Le cul entre les deux chaises

An American Spaniard in France or: How I Learned to Make an Ass of Myself in Three Cultures


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Word Mystery: cash / efectivo / espèces

Every Wednesday, I explore the linguistic origins of one word in different languages.

I was right receiptThe cashier at my new local grocery store doesn’t like me. I suppose this is my fault, but I’ll explain what happened and you can judge for yourself.

She rang me up on one of my first visits, a total of 19,67€. Using the one math trick that I know, I gave her a 20€ bill and 17 cents.

“What’s this?” she asked, indicating the 10-cent piece.

“That gives me 50 cents back,” I told her.

“What? No it doesn’t! I don’t want this!” and she pushed the coin into my shopping bag, making it impossible to reach since it fell underneath all my purchases.

“Yes,” I insisted because this is the one math thing I can do right. “I give you 17 and you return 50.”

I may have pushed this point a little too hard. I should have taken her disproportionately angry initial response as an indication that she was in a bad mood.

“Don’t you tell me how to run my register!” she yelled at me. Yelled. In the middle of the store on an otherwise normal day. I backed down immediately, but the receipt proves that I was totally right, something she realized as soon as she counted out my change.

Today we went through the same thing; I was counting out the 33 cents that would give me 50 back but she changed up the operation and grabbed a one-Euro coin from my palm and, in a flash, gave me 17 cents in 1- and 2-cent pieces. I’m fairly sure that she did it just to piss me off, which worked, but she also made the rest of her shift impossible.

As a former cashier and person who had to cash out registers at the end of the night, I know that you want MORE denominations of coins so that you can easily make change. If you give all of your 1-cent pieces to someone out of spite, then you’ve screwed yourself by not being able to spread out their dispersal over your shift. Her behavior makes no sense to me and only results in both of us being penalized for her bad mood and inability to grasp mathematical concepts that even a complete idiot (me) can master. Makes no cents at all.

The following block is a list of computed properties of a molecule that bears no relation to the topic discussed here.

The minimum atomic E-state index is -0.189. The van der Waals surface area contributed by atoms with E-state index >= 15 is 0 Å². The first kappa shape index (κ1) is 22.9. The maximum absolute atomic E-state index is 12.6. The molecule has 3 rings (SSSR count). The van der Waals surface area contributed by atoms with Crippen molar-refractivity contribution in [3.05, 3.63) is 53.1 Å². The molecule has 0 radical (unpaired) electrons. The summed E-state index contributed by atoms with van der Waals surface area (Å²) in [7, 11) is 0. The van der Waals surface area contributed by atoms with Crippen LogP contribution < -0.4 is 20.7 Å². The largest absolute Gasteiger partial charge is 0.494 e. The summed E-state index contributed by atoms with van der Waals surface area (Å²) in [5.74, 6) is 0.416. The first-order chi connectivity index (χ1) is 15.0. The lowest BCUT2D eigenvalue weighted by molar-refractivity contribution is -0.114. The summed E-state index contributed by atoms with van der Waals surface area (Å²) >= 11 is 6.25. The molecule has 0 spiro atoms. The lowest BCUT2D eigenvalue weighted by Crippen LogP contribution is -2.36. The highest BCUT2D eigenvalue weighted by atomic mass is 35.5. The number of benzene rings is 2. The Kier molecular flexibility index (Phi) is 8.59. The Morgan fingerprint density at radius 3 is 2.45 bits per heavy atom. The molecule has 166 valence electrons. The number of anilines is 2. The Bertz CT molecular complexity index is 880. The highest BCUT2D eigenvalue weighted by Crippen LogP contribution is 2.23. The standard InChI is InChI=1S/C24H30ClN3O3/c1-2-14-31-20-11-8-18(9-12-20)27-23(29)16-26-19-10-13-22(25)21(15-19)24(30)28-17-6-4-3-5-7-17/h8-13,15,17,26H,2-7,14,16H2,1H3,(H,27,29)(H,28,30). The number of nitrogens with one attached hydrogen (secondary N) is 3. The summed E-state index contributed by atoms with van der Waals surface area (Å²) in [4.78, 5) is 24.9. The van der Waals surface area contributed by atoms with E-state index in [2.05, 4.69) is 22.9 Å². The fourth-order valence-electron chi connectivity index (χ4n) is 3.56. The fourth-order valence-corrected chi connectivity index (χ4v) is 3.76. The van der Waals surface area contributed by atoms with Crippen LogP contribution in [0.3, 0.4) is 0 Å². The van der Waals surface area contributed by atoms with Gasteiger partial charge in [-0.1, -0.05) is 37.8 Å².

But dealing with surly cashiers is one of the disadvantages of paying in cash, today’s Word Mystery. I’ll ring you up below.

EN → cash — money in coins or notes, as distinct from checks, money orders, or credit. ORIGIN Old French casse [box] from Latin capsa [box].

ES → efectivo4. adj. Dicho del dinero: En monedas o billets. [4. Money term, in coins or bills.] ORIGIN Latin effectīvus [of practical implementation].

FR → espèces4. monnaie ayant cours légal. [Legal tender.] ORIGIN Latin “species” but its evolution is unclear. Possibly from the sense of “commodity” but even that seems a stretch.

English note: I’m disappointed that I never made the connection between “cash” and “caixa” before. The latter is a term seen in lots of places all over Spain as it’s commonly used in bank names, like Caixa Galicia.

Spanish note: Effectivus for the rest of us, I guess?

French note: In my mind, espèces was related to “spices” which made sense as they were used as currency. That it’s related to “species” makes no sense to me.

Today’s Winner is Spanish since it both confounded me the first time someone said it to me (“You want me to effectively do what, exactly?”) and, because of the three options, it’s the least annoying.

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FreshDirect to my heart

FreshDirect is one of the big groceries-delivered-to-your-home services in the US. I’ve only ever used it in New York as I was an early and loyal Peapod customer while living in DC. FD seems a little fancier than Peapod (which was run in conjunction with big grocery chain Giant) as they don’t carry a lot of products I wanted like Hidden Valley Ranch dressing, but they’ve got seltzer and really, that’s all I need to keep going.